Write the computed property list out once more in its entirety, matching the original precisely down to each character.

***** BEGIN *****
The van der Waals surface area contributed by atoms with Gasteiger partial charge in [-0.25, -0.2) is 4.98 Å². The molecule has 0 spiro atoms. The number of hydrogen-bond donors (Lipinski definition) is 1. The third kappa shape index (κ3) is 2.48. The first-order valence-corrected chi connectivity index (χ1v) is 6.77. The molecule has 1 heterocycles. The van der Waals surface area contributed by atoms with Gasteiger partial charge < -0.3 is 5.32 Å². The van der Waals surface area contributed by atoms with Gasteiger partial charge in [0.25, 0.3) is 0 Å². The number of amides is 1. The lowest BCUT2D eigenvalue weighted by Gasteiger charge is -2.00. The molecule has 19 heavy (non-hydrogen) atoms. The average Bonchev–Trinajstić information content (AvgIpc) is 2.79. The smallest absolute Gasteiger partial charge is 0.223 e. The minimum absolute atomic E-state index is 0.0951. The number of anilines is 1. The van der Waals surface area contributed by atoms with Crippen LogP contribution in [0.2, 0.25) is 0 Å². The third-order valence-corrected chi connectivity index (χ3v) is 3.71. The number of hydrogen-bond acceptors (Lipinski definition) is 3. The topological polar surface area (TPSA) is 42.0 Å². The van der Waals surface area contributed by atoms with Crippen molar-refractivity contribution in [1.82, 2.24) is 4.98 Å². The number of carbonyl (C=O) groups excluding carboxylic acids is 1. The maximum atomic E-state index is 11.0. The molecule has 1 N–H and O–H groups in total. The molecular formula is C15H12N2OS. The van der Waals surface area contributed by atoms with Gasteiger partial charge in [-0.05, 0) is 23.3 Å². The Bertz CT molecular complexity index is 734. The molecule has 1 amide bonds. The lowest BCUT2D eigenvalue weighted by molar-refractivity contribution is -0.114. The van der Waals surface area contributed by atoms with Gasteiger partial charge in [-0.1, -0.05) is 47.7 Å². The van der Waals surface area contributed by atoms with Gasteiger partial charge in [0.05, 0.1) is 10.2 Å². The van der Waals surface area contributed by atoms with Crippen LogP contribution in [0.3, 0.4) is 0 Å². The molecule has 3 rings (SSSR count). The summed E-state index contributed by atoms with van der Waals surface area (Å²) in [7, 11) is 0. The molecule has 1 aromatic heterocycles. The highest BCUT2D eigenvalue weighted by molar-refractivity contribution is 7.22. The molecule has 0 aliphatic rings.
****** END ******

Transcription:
The van der Waals surface area contributed by atoms with Gasteiger partial charge in [-0.25, -0.2) is 4.98 Å². The molecule has 0 spiro atoms. The number of hydrogen-bond donors (Lipinski definition) is 1. The third kappa shape index (κ3) is 2.48. The first-order valence-corrected chi connectivity index (χ1v) is 6.77. The molecule has 1 heterocycles. The van der Waals surface area contributed by atoms with Gasteiger partial charge < -0.3 is 5.32 Å². The van der Waals surface area contributed by atoms with Gasteiger partial charge in [0.25, 0.3) is 0 Å². The number of amides is 1. The lowest BCUT2D eigenvalue weighted by Gasteiger charge is -2.00. The molecule has 19 heavy (non-hydrogen) atoms. The average Bonchev–Trinajstić information content (AvgIpc) is 2.79. The smallest absolute Gasteiger partial charge is 0.223 e. The minimum absolute atomic E-state index is 0.0951. The number of anilines is 1. The van der Waals surface area contributed by atoms with Crippen LogP contribution in [0.2, 0.25) is 0 Å². The third-order valence-corrected chi connectivity index (χ3v) is 3.71. The number of hydrogen-bond acceptors (Lipinski definition) is 3. The topological polar surface area (TPSA) is 42.0 Å². The van der Waals surface area contributed by atoms with Crippen molar-refractivity contribution in [1.82, 2.24) is 4.98 Å². The number of carbonyl (C=O) groups excluding carboxylic acids is 1. The maximum atomic E-state index is 11.0. The molecule has 1 N–H and O–H groups in total. The molecular formula is C15H12N2OS. The van der Waals surface area contributed by atoms with Gasteiger partial charge in [-0.05, 0) is 23.3 Å². The Bertz CT molecular complexity index is 734. The molecule has 1 amide bonds. The lowest BCUT2D eigenvalue weighted by molar-refractivity contribution is -0.114. The van der Waals surface area contributed by atoms with Gasteiger partial charge in [-0.1, -0.05) is 47.7 Å². The van der Waals surface area contributed by atoms with Gasteiger partial charge in [0.05, 0.1) is 10.2 Å². The van der Waals surface area contributed by atoms with Crippen LogP contribution in [0.3, 0.4) is 0 Å². The molecule has 3 rings (SSSR count). The summed E-state index contributed by atoms with van der Waals surface area (Å²) in [7, 11) is 0. The molecule has 1 aromatic heterocycles. The highest BCUT2D eigenvalue weighted by molar-refractivity contribution is 7.22. The molecule has 0 aliphatic rings.